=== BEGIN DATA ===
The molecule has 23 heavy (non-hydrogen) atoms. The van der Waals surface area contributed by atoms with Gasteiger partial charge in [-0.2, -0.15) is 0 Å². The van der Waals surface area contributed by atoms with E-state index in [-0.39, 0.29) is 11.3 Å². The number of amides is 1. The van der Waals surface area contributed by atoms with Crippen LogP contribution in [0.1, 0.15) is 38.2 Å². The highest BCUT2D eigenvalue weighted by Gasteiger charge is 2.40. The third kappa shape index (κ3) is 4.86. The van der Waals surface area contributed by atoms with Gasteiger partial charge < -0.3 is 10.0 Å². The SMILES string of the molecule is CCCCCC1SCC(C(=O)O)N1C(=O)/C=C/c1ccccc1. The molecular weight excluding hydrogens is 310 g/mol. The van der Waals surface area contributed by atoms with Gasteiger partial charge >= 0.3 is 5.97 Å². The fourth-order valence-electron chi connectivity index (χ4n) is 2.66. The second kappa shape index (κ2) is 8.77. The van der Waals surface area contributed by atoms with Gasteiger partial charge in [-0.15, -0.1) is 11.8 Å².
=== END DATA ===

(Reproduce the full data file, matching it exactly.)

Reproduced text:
The molecule has 23 heavy (non-hydrogen) atoms. The van der Waals surface area contributed by atoms with Gasteiger partial charge in [-0.2, -0.15) is 0 Å². The van der Waals surface area contributed by atoms with E-state index in [-0.39, 0.29) is 11.3 Å². The number of amides is 1. The van der Waals surface area contributed by atoms with Crippen LogP contribution in [0.1, 0.15) is 38.2 Å². The highest BCUT2D eigenvalue weighted by Gasteiger charge is 2.40. The third kappa shape index (κ3) is 4.86. The van der Waals surface area contributed by atoms with Gasteiger partial charge < -0.3 is 10.0 Å². The SMILES string of the molecule is CCCCCC1SCC(C(=O)O)N1C(=O)/C=C/c1ccccc1. The molecular weight excluding hydrogens is 310 g/mol. The van der Waals surface area contributed by atoms with Gasteiger partial charge >= 0.3 is 5.97 Å². The fourth-order valence-electron chi connectivity index (χ4n) is 2.66. The second kappa shape index (κ2) is 8.77. The van der Waals surface area contributed by atoms with Gasteiger partial charge in [-0.15, -0.1) is 11.8 Å².